Is this a really bug with CreateWindowEx or am I just confused?

Somebody sent me email pointing out strange behavior in the MessageBox function if you fail a window creation by returning −1 from the WM_CREATE message. On the other hand, returning FALSE from WM_NCCREATE seems to work just fine. "So why the difference with WM_CREATE?"

#include <windows.h>

WndProc(HWND hWnd, UINT uMsg, WPARAM wParam, LPARAM lParam)
        case WM_CREATE:
            return -1;
        case WM_DESTROY:
            return 0;
    return DefWindowProc(hWnd, uMsg, wParam, lParam);

    LPSTR lpCmdLine, int nShowCmd)
    MSG msg;
    HWND hWnd;
    WNDCLASS wc = { 0 };
    wc.lpfnWndProc   = WndProc;
    wc.hInstance     = hInst;
    wc.hIcon         = LoadIcon(NULL, IDI_APPLICATION);
    wc.hCursor       = LoadCursor(NULL, IDC_ARROW);
    wc.hbrBackground = (HBRUSH)(COLOR_WINDOW + 1);
    wc.lpszClassName = "TestApp";
        MessageBox(NULL, "Error creating class",
            "Test App", MB_ICONERROR);
        return 1;
    hWnd = CreateWindow(wc.lpszClassName, "Test App",
        MessageBox(NULL, "Error creating window",
            "Test App", MB_ICONERROR);
        return 1;
    ShowWindow(hWnd, nShowCmd);

    while(GetMessage(&msg, NULL, 0, 0))
    return (int)msg.wParam;

You already know enough to solve this puzzle. You just need to connect the dots.

(In fact, the person who sent me this topic did so a year after I already answered it. But I'm repeating it here because the original answer was accidentally destroyed.)

Comments (10)
  1. A. Skrobov says:

    Do you mean, WM_QUIT gets posted before the control returns to WinMain, thus making the modal loop in MessageBox exit immediately?

  2. Jack Mathews says:

    As the reference docs say, WM_CREATE is called after the window is created, but before its set visible, and that failure from WM_CREATE causes the window to be destroyed.  This means that failing from WM_CREATE causes WM_DESTROY to be sent, which posts a quit message, which quits the message box.  Presumably, failing a WM_NCCREATE doesn't cause a matching WM_DESTROY (perhaps it causes a WM_NCDESTROY?!)

    Of course, this behavior is counter-intuitive to C++ programmers.  If a constructor fails (by way of an exception of course), you never get a destructor call on a partially constructed object.  I'm sure the way most people think of it is "if I fail a create, I clean up after myself first.  If a create passes, THEN call WM_DESTROY because only them am I a fully constructed window"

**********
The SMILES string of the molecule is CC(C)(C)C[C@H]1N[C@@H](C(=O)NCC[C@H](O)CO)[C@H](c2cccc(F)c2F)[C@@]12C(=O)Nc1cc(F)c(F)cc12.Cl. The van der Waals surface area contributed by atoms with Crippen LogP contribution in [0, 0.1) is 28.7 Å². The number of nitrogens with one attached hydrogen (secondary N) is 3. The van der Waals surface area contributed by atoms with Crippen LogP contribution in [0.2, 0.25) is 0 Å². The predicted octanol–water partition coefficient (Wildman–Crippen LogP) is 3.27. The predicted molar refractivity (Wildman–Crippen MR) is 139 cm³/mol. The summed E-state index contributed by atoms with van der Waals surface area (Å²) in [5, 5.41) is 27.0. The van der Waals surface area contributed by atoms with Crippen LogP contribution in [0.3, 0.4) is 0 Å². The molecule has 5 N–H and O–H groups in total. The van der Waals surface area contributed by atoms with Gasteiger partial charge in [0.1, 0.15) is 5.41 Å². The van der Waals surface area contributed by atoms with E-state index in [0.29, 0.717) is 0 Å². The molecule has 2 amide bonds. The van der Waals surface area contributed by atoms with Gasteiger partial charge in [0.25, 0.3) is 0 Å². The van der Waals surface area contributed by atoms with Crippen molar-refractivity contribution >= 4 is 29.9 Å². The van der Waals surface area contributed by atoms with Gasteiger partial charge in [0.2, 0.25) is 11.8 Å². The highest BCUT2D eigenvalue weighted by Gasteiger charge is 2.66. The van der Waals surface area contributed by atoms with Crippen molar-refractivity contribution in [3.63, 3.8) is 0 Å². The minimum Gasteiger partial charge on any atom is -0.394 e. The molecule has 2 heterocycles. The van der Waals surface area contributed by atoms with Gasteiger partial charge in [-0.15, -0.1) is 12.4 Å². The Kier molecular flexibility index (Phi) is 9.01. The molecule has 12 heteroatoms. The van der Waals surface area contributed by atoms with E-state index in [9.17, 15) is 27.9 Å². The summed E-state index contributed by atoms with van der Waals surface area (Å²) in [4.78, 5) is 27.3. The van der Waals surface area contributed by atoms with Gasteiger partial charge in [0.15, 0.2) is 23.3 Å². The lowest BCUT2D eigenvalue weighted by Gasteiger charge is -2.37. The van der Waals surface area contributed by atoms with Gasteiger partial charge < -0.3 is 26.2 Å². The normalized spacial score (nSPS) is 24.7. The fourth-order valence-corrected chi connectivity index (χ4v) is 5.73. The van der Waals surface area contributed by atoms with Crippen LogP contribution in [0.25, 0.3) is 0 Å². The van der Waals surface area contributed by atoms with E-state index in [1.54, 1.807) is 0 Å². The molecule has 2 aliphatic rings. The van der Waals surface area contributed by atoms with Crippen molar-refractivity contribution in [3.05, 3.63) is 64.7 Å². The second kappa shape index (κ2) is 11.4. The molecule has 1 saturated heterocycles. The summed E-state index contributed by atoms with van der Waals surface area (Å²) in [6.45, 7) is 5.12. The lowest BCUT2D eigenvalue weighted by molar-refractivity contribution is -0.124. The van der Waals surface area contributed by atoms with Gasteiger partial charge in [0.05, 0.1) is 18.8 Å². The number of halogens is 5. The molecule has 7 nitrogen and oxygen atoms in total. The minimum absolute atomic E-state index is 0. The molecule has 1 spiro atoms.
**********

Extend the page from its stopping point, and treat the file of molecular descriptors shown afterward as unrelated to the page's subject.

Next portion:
3. Ben says:

    The question contains two conceptual errors, I think. (A long time since I did this for real…)

    First error is as A. Skrobov, the quit message on the queue kills the dialog. Questioner assumes it does not.

    Second half is, Questioner assumes WM_DESTROY will be sent since the window is being destroyed. But since it is only partially created it only needs to be partially destroyed. WM_NCDESTROY will still occur, since we reached WM_NCCREATE, but WM_DESTROY will not because we never reached that stage of creation, so there should be nothing to destroy. So no quit message is posted, and the messagebox shows fine.

  4. Jim says:

    Not destroyed, just well hidden:…/blog

    (then scroll up slightly, since the panel at the top covers the start of the post)

  5. Ken Hagan says:

    I'm guessing from the answers so far that the "strange behaviour" of the MessageBox function is that the second message is never seen. However, this isn't actually stated in the original article.

  6. Killer{R} says:

    Its all obvous here… BTW I always wondered about that different return results meaning in quite same messages:

    WM_CREATE – "If an application processes this message, it should return zero to continue creation of the window. If the application returns –1, the window is destroyed"


    WM_NCCREATE – "Nonzero if the nonclient area is created. It is 0 if an error occurs; the Create function will return failure "

    WM_PAINT – "An application returns zero if it processes this message."